Amid all the talk about DNA, double helixes and genetic variations at the Genomes Environments Traits Conference in Boston was a bit of entertainment industry sizzle, as Hollywood, Health & Society Director Sandra de Castro Buffington delivered a presentation on inspiring writers and producers to craft storylines that improve health worldwide.
The event’s main topic was the frontiers of human biology, specifically personal genome sequencing—the mapping of an individual’s complete set of DNA—which is increasingly being seen as a promising new medical front in the treatment of disease, as well as for preventive health care. A recent article in The New York Times reported that the medical establishment is quickly moving toward the routine sequencing of every patient’s genome to be used in the fight against cancer. Sequencing an entire genome currently costs about $5,000 to $10,000, the article reported—steep but already much less expensive after years of innovative work by scientists and engineers. Researchers are counting on costs to come down even more as technology continues to advance.
The GET conference, held April 25-26 in Boston, brought together researchers, entrepreneurs, investors, educators, journalists and others to discuss the impact of personal genomics on medicine and to explore best practices in the rapidly unfolding field. It was produced by personalgenomes.org, a nonprofit organization that “aims to increase biological literacy and improve human health through its support of the Personal Genome Project and other groundbreaking initiatives.” PGP includes in its mission the goal of making personal genome sequencing more affordable and accessible.
With conferences like GET hoping to draw attention to emerging genome technology, Buffington’s presentation—“Genetics in Hollywood: Inspiring Writers and Producers to Create Storylines That Improve Health Worldwide”—highlighted an effective way to raise awareness by engaging with audiences through the power of entertainment.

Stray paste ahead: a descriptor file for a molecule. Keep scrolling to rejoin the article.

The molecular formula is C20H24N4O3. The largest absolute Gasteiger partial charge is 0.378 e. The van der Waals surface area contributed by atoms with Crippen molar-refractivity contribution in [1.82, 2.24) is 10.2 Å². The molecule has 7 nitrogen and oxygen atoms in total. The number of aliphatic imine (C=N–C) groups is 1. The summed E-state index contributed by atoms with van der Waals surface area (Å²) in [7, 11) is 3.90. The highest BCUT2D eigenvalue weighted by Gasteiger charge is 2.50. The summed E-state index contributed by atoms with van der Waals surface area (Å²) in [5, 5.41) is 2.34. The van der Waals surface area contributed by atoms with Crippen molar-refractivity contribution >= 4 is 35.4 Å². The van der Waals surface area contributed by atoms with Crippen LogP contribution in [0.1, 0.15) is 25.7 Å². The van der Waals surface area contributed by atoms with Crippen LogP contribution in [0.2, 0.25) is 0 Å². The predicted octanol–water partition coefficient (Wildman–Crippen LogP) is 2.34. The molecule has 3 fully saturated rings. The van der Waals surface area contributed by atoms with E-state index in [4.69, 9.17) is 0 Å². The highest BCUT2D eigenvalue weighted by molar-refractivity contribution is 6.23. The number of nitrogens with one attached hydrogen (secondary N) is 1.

Ting Wu, a professor of genetics at Harvard Medical School who was also a featured presenter at the conference, called Buffington’s talk “riveting ... [and] one of the best of the day.”
Other GET presenters included George Church, professor of genetics at Harvard Medical School; Jason Bobe, executive director of personalgenomes.org; Dorit Berlin, a principal investigator at the National Institute of General Medical Services Human Genetic Cell Repository; Jill Davies, director of genetics at the MedCan Clinic; Dr. Stephen Friend, president of Sage Bionetworks; Robert Krulwich, science correspondent for National Public Radio; and Wally Gilbert, a 1980 Nobel laureate in chemistry, pioneer in molecular biology and biotech entrepreneur. (Complete list of speakers).
Hollywood, Health & Society, a program of the USC Annenberg School’s Norman Lear Center, provides entertainment industry professionals with accurate and timely information for health and climate change storylines, recognizing the impact that the entertainment industry has on individual knowledge and behavior. HH&S offers such resources as briefings and consultations with experts, case examples, panel discussions about timely health issues, and a quarterly newsletter. From 2009 to 2012, HH&S’ work resulted in more than 550 aired storylines across 91 shows from 35 networks.
Watch HH&S Director Sandra de Castro Buffington’s GET conference presentation and a selection of presentations by other conference speakers; view a documentary on the Personal Genome Project, “Genome: The Future Is Now.”